What do Halloween costume trends say to young girls?

Wednesday, October 30, 2013

Halloween costumes for young girls then and now
Sociologist Lisa Wade says on her Sociological Images blog, “It’s become a tradition, every year about this time, to have a national conversation about the rise of sexy Halloween costumes, especially for little girls.  But are they really sexier than before?”

You can judge for yourself by scrolling down through the contrasting side by side photos she has posted.  The pictures come from an article by Jessica Samakow, written for the Parents section of the Huffington Post.   Samakow, (who quotes Wade on the “extremification” of our society) points to research showing that “girls are being fed sexualized identities at younger ages; there is an increasing demand for costumes that are ‘of the moment.'” Media influence is strong, she explains, and marketers are “pushing the boundaries.” Smakow refers to one disturbing study that showed that girls as young as six or seven were already thinking of themselves as sex objects. The issue, then, is far deeper than keeping up with the times and having fun with costumes.  It’s about the message young girls are getting— a message that pushes them to grow up too soon, a message that says the worth of girls and women is all tied up with being seen as pretty, popular, desirable—and yes, sexy—when they have so much else to offer to the world.

Related:  Here are a couple of other examples from Sociological Images showing the sexualization of little girls.  Here’s a video of a toddler in a beauty contest, posted by sociologist Gwen Sharp, and another series of photos from French Vogue posted by Lisa Wade. Wade says, “The thing is: the adultification/sexualization of young girls is paralleled by an infantilization of adult women.  This adds up to a conflation of women and children which serves to uphold prejudice against adult women and the exploitation of girls. “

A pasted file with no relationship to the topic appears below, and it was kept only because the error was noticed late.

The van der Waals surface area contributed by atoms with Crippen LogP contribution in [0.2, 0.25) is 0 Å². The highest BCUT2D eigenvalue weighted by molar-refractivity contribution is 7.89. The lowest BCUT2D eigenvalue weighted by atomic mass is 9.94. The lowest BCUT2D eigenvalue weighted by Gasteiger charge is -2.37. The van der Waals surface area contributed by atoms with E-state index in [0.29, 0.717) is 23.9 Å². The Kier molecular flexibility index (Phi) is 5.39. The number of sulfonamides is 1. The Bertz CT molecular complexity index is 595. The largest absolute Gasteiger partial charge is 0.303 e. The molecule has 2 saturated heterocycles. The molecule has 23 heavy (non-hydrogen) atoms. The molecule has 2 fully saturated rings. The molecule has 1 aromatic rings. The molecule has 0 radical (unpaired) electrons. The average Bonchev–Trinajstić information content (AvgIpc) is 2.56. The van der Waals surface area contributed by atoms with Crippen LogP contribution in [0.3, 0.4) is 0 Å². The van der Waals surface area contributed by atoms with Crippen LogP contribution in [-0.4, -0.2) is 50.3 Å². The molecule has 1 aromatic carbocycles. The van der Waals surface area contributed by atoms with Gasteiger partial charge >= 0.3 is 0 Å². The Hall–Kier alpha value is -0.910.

Letha Dawson Scanzoni
Letha Dawson Scanzoni is an independent scholar, writer, and editor, and is the author or coauthor of nine books. In 1978, she and Virginia Ramey Mollenkott wrote Is the Homosexual My Neighbor?, one of the earliest books urging evangelical Christians to rethink their views on homosexuality (updated edition, 1994, HarperOne). More recently, Letha coauthored (with social psychologist David G. Myers) What God Has Joined Together: The Christian Case for Gay Marriage (HarperOne, 2005 and 2006). Another of Letha’s most well-known books is All We’re Meant to Be: Biblical Feminism for Today, coauthored with Nancy A. Hardesty (Word Books, 1974; revised edition, Abingdon, 1986; updated and expanded edition, Eerdmans, 1992). Letha served as editor of Christian Feminism Today in both its former print edition (EEWC Update) and its website for 19 years until her retirement in December 2013.

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